Feb. 19, 2020


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Where some bands crank out new material every couple of years, others spend much longer honing their craft and leave it in the incubation chamber for quite some time.  This is the case with Germany’s Nawaharjan, who have released their debut full length Lokabrenna nearly eleven years after their previous EP.  Spread across nine tracks that flow seamlessly together and take the listener through black metal that’s equally majestic and destructive, the material sucks you right in and doesn’t let you go until it has reached its conclusion.  It’s evident that the longer writing period has been used to fine tune this album to be razor sharp, and despite the band likely being a new name for many expect Lokabrenna to land in many best-of lists come December.

The main element that jumps out throughout repeat listens of this album is how powerful it feels.  It’s within the nature of black metal to strive for intense and powerful instrumentation, but not every group is able to achieve it equally and so it truly stands out when one can reach that otherworldly level.  Nawaharjan makes that look easy throughout this full-length, as songs start off with immense levels of blasting instrumentation and then layer melodies over top if it that takes the writing to a truly epic scale.  There’s a considerable amount of density to each of the tracks as the melodies twist and turn over top of the pummeling base, and at times the sound brings fellow Germans Shrine of Insanabilis to mind.  There are rarely lulls throughout Lokabrenna as rather than regularly incorporating interludes or breaks the instrumentation seems to only get fuller as the album builds, and despite some of the songs following some similar patterns the strength of the leads makes them distinguishable.  Cuts like “Sunjo” have some of the most memorable riffs I’ve heard this year, as the melody that transforms over the blasting base comes through with such otherworldly power that you’ll have chills by the time it’s over.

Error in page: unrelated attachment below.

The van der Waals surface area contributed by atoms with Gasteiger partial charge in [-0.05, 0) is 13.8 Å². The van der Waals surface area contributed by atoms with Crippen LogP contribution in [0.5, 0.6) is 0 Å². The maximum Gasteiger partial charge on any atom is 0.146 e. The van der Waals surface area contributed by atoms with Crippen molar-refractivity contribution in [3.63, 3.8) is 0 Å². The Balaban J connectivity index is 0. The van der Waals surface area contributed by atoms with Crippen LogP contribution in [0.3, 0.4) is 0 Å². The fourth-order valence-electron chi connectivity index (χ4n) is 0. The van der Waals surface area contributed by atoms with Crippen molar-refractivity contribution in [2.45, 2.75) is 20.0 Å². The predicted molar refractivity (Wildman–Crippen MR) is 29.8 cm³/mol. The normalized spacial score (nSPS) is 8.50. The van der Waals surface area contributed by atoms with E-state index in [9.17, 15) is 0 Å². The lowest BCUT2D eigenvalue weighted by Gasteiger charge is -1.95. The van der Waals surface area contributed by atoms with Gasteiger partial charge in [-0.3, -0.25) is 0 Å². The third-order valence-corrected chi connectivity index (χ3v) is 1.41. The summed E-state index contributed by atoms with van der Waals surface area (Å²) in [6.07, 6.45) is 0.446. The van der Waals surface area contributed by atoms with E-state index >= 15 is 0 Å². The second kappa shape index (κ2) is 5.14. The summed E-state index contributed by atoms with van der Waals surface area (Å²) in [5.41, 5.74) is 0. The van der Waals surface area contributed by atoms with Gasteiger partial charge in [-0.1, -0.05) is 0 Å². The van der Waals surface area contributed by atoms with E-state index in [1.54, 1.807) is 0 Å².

Despite how full the instrumentation is, vocalist Skandaz still manages to tower over the recording.  His main style is a raspier scream that often feels like it can cut right through you with each word, but rather than sticking with the same pitch for the entire album Skandaz switches things up quite a bit.  On some of the longer tracks he loosens up on the abrasiveness ever so slightly, delivering chants that seem to be opening portals into the abyss and the unknown.  There are subtle changes in pitch that come through upon repeat listens and make the performance more dynamic than is sometimes typical for black metal, and that gives Nawaharjan additional depth.

Some of Nawaharjan’s approach is reminiscent of other German black metal, particularly with how they’re able to layer their instrumentation to the point that it feels absolutely immense and capable of swallowing you whole.  But it’s the strength of their riffs and the way the songs flow together that makes their debut stand out so much, and the way that the melodies work their way into your head will ensure that this one remains on regular rotation.  It’s clear that these guys have spent the past nine years honing their craft, but hopefully we won’t have to wait quite as long for a follow-up.  Lokabrenna is available from Amor Fati Productions.

-Review by Chris Dahlberg

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